• Steep turns (45-degree bank or more) are so much more fun now. The plane carves and holds it’s altitude in steep turns, and is so easy to control you just have to wonder if you jumped in the wrong plane by mistake… Nope, this is my plane. Okay, cool. :)
  • As a final note regarding in-cruise flight, the plane generally feels much smoother and more solid moving through the air. It's hard to explain, but it's noticeable when you fly.
  • The rest of the major differences are seen when preparing for landing and during the landing itself. This phase of flight is so different than pre-VG’s that some people will tell you that you'll have to learn to land all over again, and they’re right. At lower the speeds flown in preparation for landing, the control surfaces respond much more sharply and with more authority than before the VG’s. Not only that, the plane simply won’t descend as quickly anymore. It just wants to fly. So, careful reduction of speed to under 80 mph is needed to make sure you’re descending soon and fast enough in the landing pattern.
  • Landing pattern turns are clean and sharp. The sluggish, slightly-mushy sort of feeling is associated with rudder at the slower speeds in turns and when slipping on approach is gone.
  • In the landing flare, one simply must pay attention and fly the airplane slower than used to be the case, since the plane just floats along over the runway like nobody’s business if you’re too fast. Cherokees – especially the tapered wing models like the warrior – are kind of famous for floating, but now the effect is VGs - how they work - from Micro Aerodymanicseven more pronounced. In fact, I’m flying almost 10 miles per hour slower over the numbers at the approach end of the runway than before I installed the VG's, and the plane settles to the runway at a substantially lower speed than before - and quite a bit below the lower end of the white arc. Makes for some smooth, short, nose-high landings – which is great.
  • One of the chief complaints some people have about Cherokees at landing time, when the plane is slow, is that the rudder (which controls yaw, or the direction the nose is pointing) and the stabilator (which controls pitch, or how high or low the nose is pointing) lose their effectiveness. With the tail section VG’s installed and the improved flow of the air over these surfaces at landing time, rudder and stabilator authority is much improved in a very noticeable way.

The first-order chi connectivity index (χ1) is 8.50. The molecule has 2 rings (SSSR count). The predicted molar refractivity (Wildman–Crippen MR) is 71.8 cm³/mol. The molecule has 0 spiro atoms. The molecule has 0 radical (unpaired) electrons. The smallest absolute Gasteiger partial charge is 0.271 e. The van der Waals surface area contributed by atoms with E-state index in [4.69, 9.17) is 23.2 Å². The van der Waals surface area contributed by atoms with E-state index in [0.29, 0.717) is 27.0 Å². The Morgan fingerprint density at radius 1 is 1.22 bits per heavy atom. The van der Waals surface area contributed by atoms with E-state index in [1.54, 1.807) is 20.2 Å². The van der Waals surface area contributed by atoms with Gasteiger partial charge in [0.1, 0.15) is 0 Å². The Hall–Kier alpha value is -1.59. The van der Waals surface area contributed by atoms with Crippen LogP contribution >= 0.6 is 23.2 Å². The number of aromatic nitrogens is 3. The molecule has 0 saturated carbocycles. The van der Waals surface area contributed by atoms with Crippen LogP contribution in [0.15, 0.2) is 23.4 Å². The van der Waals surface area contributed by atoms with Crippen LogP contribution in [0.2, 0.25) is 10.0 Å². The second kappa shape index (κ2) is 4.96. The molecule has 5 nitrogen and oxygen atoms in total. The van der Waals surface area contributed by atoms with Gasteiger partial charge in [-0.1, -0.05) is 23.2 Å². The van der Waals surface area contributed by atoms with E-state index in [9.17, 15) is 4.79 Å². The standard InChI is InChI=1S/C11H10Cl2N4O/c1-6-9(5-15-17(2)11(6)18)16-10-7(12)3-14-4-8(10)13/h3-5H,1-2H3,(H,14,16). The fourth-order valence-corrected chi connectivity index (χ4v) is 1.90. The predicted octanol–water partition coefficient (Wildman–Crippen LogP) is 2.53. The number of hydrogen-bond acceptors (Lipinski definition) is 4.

So, is it worth the time and money? I spent almost $1500 on the kit and a couple evenings installing them (under the supervision and with the approval of my IA). And the plane flies great – faster, more responsive to control inputs and more efficient, plus a longer glide and the capability of going to and departing from noticeably shorter fields. The Warrior isn’t intended to be a back-woods airplane, but shorter-field capability is definitely welcome and valuable.

So, yes – It’s definitely worth it and I’d do it again in a heartbeat.

Other items addressed lately by the aircraft shop include a new landing light – a Whelan LED model that will never burn out (which beats the heck out of 30-hour or so per halogen bulb) and a newly-rebuilt attitude indicator (the gyro had seen it’s better days, and was in desperate need of repair before I start my instrument training). Needless to say, I won’t be dumping any more money into the plane for a while (at least not voluntarily), since it’s emptied my wallet this summer, to be sure!

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Add/Read: Comments [2]
Aviation | Random Stuff
Thursday, 27 October 2011 10:10:34 (Pacific Standard Time, UTC-08:00)
Sounds like excellent results and going to send this link to a friend of a friend that has a Cessna here parked at the Aztec airport.
Thursday, 21 February 2013 06:04:00 (Pacific Standard Time, UTC-08:00)
What a great story! I have learnt so much about aeroplane wings and it will help me with a few of my projects and I am in debt to you!

Thanks for the help!